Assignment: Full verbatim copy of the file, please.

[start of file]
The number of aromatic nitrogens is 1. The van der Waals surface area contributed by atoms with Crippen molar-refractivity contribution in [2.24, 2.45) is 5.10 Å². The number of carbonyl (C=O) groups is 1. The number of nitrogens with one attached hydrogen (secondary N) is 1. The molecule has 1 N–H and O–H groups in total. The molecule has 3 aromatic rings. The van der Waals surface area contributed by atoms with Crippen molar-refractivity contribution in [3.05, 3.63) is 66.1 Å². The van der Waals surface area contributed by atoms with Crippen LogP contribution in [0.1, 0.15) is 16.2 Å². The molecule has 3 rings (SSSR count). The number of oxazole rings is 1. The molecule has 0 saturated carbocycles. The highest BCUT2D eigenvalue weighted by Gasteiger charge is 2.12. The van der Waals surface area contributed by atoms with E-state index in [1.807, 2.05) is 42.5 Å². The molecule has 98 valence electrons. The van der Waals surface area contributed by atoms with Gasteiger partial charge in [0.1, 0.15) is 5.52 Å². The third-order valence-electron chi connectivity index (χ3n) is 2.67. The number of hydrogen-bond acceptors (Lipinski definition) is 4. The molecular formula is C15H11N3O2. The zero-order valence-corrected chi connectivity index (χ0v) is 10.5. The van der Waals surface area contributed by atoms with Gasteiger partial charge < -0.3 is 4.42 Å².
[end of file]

The number of aromatic nitrogens is 1. The van der Waals surface area contributed by atoms with Crippen molar-refractivity contribution in [2.24, 2.45) is 5.10 Å². The number of carbonyl (C=O) groups is 1. The number of nitrogens with one attached hydrogen (secondary N) is 1. The molecule has 1 N–H and O–H groups in total. The molecule has 3 aromatic rings. The van der Waals surface area contributed by atoms with Crippen molar-refractivity contribution in [3.05, 3.63) is 66.1 Å². The van der Waals surface area contributed by atoms with Crippen LogP contribution in [0.1, 0.15) is 16.2 Å². The molecule has 3 rings (SSSR count). The number of oxazole rings is 1. The molecule has 0 saturated carbocycles. The highest BCUT2D eigenvalue weighted by Gasteiger charge is 2.12. The van der Waals surface area contributed by atoms with E-state index in [1.807, 2.05) is 42.5 Å². The molecule has 98 valence electrons. The van der Waals surface area contributed by atoms with Gasteiger partial charge in [0.1, 0.15) is 5.52 Å². The third-order valence-electron chi connectivity index (χ3n) is 2.67. The number of hydrogen-bond acceptors (Lipinski definition) is 4. The molecular formula is C15H11N3O2. The zero-order valence-corrected chi connectivity index (χ0v) is 10.5. The van der Waals surface area contributed by atoms with Gasteiger partial charge < -0.3 is 4.42 Å².